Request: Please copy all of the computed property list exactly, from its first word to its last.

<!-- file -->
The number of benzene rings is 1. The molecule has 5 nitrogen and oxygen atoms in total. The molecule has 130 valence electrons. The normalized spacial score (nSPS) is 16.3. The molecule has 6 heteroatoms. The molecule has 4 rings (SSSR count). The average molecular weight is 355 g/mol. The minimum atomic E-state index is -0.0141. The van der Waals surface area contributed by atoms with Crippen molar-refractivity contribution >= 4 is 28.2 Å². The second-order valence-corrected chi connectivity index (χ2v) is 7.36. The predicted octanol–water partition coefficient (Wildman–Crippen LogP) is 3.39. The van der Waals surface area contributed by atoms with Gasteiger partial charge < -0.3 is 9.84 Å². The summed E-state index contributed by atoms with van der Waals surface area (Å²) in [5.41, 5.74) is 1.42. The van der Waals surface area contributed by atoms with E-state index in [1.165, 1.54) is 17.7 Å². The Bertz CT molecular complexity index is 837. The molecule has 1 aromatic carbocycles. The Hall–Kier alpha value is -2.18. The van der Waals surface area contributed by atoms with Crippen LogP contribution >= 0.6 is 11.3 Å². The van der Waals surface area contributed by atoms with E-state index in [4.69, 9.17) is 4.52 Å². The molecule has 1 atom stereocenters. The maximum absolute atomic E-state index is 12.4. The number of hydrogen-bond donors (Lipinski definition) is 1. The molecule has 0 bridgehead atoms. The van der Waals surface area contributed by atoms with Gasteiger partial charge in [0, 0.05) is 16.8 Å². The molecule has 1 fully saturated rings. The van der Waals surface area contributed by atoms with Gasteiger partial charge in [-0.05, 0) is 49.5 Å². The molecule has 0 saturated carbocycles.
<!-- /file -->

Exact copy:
The number of benzene rings is 1. The molecule has 5 nitrogen and oxygen atoms in total. The molecule has 130 valence electrons. The normalized spacial score (nSPS) is 16.3. The molecule has 6 heteroatoms. The molecule has 4 rings (SSSR count). The average molecular weight is 355 g/mol. The minimum atomic E-state index is -0.0141. The van der Waals surface area contributed by atoms with Crippen molar-refractivity contribution >= 4 is 28.2 Å². The second-order valence-corrected chi connectivity index (χ2v) is 7.36. The predicted octanol–water partition coefficient (Wildman–Crippen LogP) is 3.39. The van der Waals surface area contributed by atoms with Gasteiger partial charge < -0.3 is 9.84 Å². The summed E-state index contributed by atoms with van der Waals surface area (Å²) in [5.41, 5.74) is 1.42. The van der Waals surface area contributed by atoms with E-state index in [1.165, 1.54) is 17.7 Å². The Bertz CT molecular complexity index is 837. The molecule has 1 aromatic carbocycles. The Hall–Kier alpha value is -2.18. The van der Waals surface area contributed by atoms with Crippen LogP contribution >= 0.6 is 11.3 Å². The van der Waals surface area contributed by atoms with E-state index in [4.69, 9.17) is 4.52 Å². The molecule has 1 atom stereocenters. The maximum absolute atomic E-state index is 12.4. The number of hydrogen-bond donors (Lipinski definition) is 1. The molecule has 0 bridgehead atoms. The van der Waals surface area contributed by atoms with Gasteiger partial charge in [0, 0.05) is 16.8 Å². The molecule has 1 fully saturated rings. The van der Waals surface area contributed by atoms with Gasteiger partial charge in [-0.05, 0) is 49.5 Å². The molecule has 0 saturated carbocycles.